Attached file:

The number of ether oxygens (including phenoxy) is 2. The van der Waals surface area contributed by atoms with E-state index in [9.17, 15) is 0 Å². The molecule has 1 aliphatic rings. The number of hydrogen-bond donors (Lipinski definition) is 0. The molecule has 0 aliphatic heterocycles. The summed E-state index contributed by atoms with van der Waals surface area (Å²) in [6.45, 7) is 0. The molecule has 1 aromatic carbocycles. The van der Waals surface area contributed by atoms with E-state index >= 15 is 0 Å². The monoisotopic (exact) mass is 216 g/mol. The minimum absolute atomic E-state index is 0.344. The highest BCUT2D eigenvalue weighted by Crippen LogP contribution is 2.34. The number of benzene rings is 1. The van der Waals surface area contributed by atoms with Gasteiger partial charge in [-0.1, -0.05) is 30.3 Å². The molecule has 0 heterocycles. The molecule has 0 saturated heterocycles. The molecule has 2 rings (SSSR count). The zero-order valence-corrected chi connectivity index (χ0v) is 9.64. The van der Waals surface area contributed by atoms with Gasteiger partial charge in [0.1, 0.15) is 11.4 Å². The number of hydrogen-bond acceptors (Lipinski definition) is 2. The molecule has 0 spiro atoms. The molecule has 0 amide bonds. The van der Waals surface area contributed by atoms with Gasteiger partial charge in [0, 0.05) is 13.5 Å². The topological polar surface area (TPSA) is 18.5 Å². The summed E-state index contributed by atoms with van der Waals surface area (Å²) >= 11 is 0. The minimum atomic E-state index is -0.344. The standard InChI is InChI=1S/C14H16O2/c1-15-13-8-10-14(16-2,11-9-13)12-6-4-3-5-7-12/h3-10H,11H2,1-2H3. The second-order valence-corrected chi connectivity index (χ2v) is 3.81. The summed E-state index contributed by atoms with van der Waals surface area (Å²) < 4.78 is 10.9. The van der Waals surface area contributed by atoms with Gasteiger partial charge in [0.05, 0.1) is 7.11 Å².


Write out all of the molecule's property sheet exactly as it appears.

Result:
The number of ether oxygens (including phenoxy) is 2. The van der Waals surface area contributed by atoms with E-state index in [9.17, 15) is 0 Å². The molecule has 1 aliphatic rings. The number of hydrogen-bond donors (Lipinski definition) is 0. The molecule has 0 aliphatic heterocycles. The summed E-state index contributed by atoms with van der Waals surface area (Å²) in [6.45, 7) is 0. The molecule has 1 aromatic carbocycles. The van der Waals surface area contributed by atoms with E-state index >= 15 is 0 Å². The monoisotopic (exact) mass is 216 g/mol. The minimum absolute atomic E-state index is 0.344. The highest BCUT2D eigenvalue weighted by Crippen LogP contribution is 2.34. The number of benzene rings is 1. The van der Waals surface area contributed by atoms with Gasteiger partial charge in [-0.1, -0.05) is 30.3 Å². The molecule has 0 heterocycles. The molecule has 0 saturated heterocycles. The molecule has 2 rings (SSSR count). The zero-order valence-corrected chi connectivity index (χ0v) is 9.64. The van der Waals surface area contributed by atoms with Gasteiger partial charge in [0.1, 0.15) is 11.4 Å². The number of hydrogen-bond acceptors (Lipinski definition) is 2. The molecule has 0 spiro atoms. The molecule has 0 amide bonds. The van der Waals surface area contributed by atoms with Gasteiger partial charge in [0, 0.05) is 13.5 Å². The topological polar surface area (TPSA) is 18.5 Å². The summed E-state index contributed by atoms with van der Waals surface area (Å²) >= 11 is 0. The minimum atomic E-state index is -0.344. The standard InChI is InChI=1S/C14H16O2/c1-15-13-8-10-14(16-2,11-9-13)12-6-4-3-5-7-12/h3-10H,11H2,1-2H3. The second-order valence-corrected chi connectivity index (χ2v) is 3.81. The summed E-state index contributed by atoms with van der Waals surface area (Å²) < 4.78 is 10.9. The van der Waals surface area contributed by atoms with Gasteiger partial charge in [0.05, 0.1) is 7.11 Å².